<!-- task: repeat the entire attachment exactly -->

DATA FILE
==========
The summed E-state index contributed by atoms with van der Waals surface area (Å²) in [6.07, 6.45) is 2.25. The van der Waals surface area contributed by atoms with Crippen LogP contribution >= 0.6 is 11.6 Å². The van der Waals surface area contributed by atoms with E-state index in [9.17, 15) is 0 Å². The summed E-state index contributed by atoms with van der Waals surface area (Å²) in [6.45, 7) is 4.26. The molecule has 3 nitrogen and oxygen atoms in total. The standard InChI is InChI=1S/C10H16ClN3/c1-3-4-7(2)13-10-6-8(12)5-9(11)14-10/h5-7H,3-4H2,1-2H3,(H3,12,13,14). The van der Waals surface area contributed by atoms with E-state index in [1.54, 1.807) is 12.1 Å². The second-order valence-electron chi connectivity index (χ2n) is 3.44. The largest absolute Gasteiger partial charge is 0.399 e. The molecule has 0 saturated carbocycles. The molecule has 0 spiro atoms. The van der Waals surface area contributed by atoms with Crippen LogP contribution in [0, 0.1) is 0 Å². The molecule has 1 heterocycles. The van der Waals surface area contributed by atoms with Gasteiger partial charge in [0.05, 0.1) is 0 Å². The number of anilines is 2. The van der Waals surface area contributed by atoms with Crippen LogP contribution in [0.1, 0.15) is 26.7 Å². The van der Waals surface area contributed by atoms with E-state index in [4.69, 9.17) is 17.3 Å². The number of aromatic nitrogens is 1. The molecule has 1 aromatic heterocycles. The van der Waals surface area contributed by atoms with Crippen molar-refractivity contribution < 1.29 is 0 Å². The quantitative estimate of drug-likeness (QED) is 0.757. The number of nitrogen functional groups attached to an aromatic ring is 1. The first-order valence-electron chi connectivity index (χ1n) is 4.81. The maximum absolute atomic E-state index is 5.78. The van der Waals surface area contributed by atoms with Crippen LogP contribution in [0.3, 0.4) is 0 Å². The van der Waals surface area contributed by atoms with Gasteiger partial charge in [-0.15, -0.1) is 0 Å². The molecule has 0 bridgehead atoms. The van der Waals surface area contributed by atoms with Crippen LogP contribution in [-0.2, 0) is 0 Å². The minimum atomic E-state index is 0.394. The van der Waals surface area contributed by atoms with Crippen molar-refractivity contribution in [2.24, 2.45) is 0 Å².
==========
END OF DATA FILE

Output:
The summed E-state index contributed by atoms with van der Waals surface area (Å²) in [6.07, 6.45) is 2.25. The van der Waals surface area contributed by atoms with Crippen LogP contribution >= 0.6 is 11.6 Å². The van der Waals surface area contributed by atoms with E-state index in [9.17, 15) is 0 Å². The summed E-state index contributed by atoms with van der Waals surface area (Å²) in [6.45, 7) is 4.26. The molecule has 3 nitrogen and oxygen atoms in total. The standard InChI is InChI=1S/C10H16ClN3/c1-3-4-7(2)13-10-6-8(12)5-9(11)14-10/h5-7H,3-4H2,1-2H3,(H3,12,13,14). The van der Waals surface area contributed by atoms with E-state index in [1.54, 1.807) is 12.1 Å². The second-order valence-electron chi connectivity index (χ2n) is 3.44. The largest absolute Gasteiger partial charge is 0.399 e. The molecule has 0 saturated carbocycles. The molecule has 0 spiro atoms. The van der Waals surface area contributed by atoms with Crippen LogP contribution in [0, 0.1) is 0 Å². The molecule has 1 heterocycles. The van der Waals surface area contributed by atoms with Gasteiger partial charge in [0.05, 0.1) is 0 Å². The number of anilines is 2. The van der Waals surface area contributed by atoms with Crippen LogP contribution in [0.1, 0.15) is 26.7 Å². The van der Waals surface area contributed by atoms with E-state index in [4.69, 9.17) is 17.3 Å². The number of aromatic nitrogens is 1. The molecule has 1 aromatic heterocycles. The van der Waals surface area contributed by atoms with Crippen molar-refractivity contribution < 1.29 is 0 Å². The quantitative estimate of drug-likeness (QED) is 0.757. The number of nitrogen functional groups attached to an aromatic ring is 1. The first-order valence-electron chi connectivity index (χ1n) is 4.81. The maximum absolute atomic E-state index is 5.78. The van der Waals surface area contributed by atoms with Crippen LogP contribution in [0.3, 0.4) is 0 Å². The van der Waals surface area contributed by atoms with Gasteiger partial charge in [-0.15, -0.1) is 0 Å². The molecule has 0 bridgehead atoms. The van der Waals surface area contributed by atoms with Crippen LogP contribution in [-0.2, 0) is 0 Å². The minimum atomic E-state index is 0.394. The van der Waals surface area contributed by atoms with Crippen molar-refractivity contribution in [2.24, 2.45) is 0 Å².